Guanxi – “The Ties that Bind”
This case provides an excellent example of globalization – i.e. a business icon of the West, McDonald’s, opens a restaurant in center of Beijing a little over decade since China’s economic reformation. McDonald’s is later required to yield its prime location prematurely when the Chinese government revokes McDonald’s lease to grant a prominent, indigenous Chinese business, Li Ka-shing the prized location. The reason given by the Chinese government is that the Western business lacked Guanxi (i.e. the connections).
“Guanxi – Ties that Bind” certainly provides a cautionary warning to eager multinationals in that they will need to consider unique business culture issues when dealing with China. Additionally the following questions can be inferred from the case:
• Is guanxi bribery and/or part of a larger overall pattern of corruption? • How does guanxi fit into China’s transitioning economy? • Is the need for guanxi still prevalent in the Chinese economy?
China was the leading recipient of FDI in 2005.[i] The allure for foreign multinationals to establish operations within China is well known and continues to grow. Benefits include access to cheap labor for manufacturing and an entrance into the enormous marketplace associated with the emerging Chinese economy. Additionally several other companies are striving to incorporate China into their supply chains and access “the factory that serves the world.”[ii]
Is guanxi bribery and/or part of a larger overall pattern of corruption?
Perhaps a typical, view of guanxi from the US is espoused by Daniel Joseph, a China Business consultant, “Guanxi, means ‘relationship.’ To have good guanxi is to know people in high places. It is often said that guanxi is the key to success in China and in many other developing markets, particularly in Asia. As with those other false promises, my advice to you would be this-don't bet on it.” [iii]
From these negative connotations, guanxi may be equated to bribery and point to larger over all corruption issues within China. Per Hongying Wang, a political scientist from Syracuse University she notes that guanxi is not a bribe but a proxy for a legal infrastructure,” guanxi is used to complement the weak and ambiguous legal structure, and to compensate for the otherwise high risks of investing in China. Lacking a strong judiciary, China uses guanxi as a vital mechanism for preventing and resolving conflicts or disputes. Bribery is something different, a short-term transaction for a specific exchange of favors. But guanxi is a long-term affair building on pre-existing relationship.”[iv]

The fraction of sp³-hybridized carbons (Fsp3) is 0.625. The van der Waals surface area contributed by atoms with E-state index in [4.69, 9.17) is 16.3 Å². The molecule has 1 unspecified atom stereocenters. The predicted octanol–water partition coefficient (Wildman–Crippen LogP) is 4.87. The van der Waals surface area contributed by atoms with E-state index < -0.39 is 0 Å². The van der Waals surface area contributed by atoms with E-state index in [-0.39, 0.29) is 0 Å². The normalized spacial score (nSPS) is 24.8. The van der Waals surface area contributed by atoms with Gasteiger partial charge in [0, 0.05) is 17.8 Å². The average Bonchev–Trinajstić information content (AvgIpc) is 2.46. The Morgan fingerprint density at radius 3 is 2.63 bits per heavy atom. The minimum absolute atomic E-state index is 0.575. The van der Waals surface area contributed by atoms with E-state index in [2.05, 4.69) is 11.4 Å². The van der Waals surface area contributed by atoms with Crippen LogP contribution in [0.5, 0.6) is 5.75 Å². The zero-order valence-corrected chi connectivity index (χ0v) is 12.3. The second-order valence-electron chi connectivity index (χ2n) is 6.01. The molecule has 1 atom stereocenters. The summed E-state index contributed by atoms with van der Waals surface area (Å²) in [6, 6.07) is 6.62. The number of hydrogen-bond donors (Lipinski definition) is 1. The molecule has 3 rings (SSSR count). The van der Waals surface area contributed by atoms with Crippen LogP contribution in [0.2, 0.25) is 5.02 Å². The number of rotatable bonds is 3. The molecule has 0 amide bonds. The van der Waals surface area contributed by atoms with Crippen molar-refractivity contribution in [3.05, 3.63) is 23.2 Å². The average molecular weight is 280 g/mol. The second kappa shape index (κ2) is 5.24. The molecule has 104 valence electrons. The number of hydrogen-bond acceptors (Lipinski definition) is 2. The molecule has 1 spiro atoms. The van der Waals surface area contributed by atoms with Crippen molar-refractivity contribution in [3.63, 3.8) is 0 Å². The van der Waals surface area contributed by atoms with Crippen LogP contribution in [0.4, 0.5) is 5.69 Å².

Nicholas R. Lardy, a China expert at the Institute for International Economics, has commented specifically on the McDonald’s issue in Beijing. He did not cite direct corruption in the McDonald’s case but notes that there are overall issues with the system – referring to the indigenous consulting firms, as noted in the case, set up by family members of government officials. Lardy cites,” the lease agreement with McDonald's was not a lease of non-recourse, and McDonald's was fully compensated to their satisfaction. The true corruption is when the ‘princelings’, sons and daughters of persons high in government, use their position to line their pockets."[v]
How does guanxi fit into China’s transitioning economy?
When assessing the concept of guanxi presented in the case, there are rudimentary factors that need to be considered. China’s economy is transitioning from a state run centralized economy into a free market economy in some areas. China’s legal and political infrastructures are markedly different than Western countries and are adapting during this economic transition. In addressing these differences Boisot and Child have espoused the concept of “network capitalism” that has emerged since the economic reform of 1979, “China's rapid economic development is being accomplished through a system of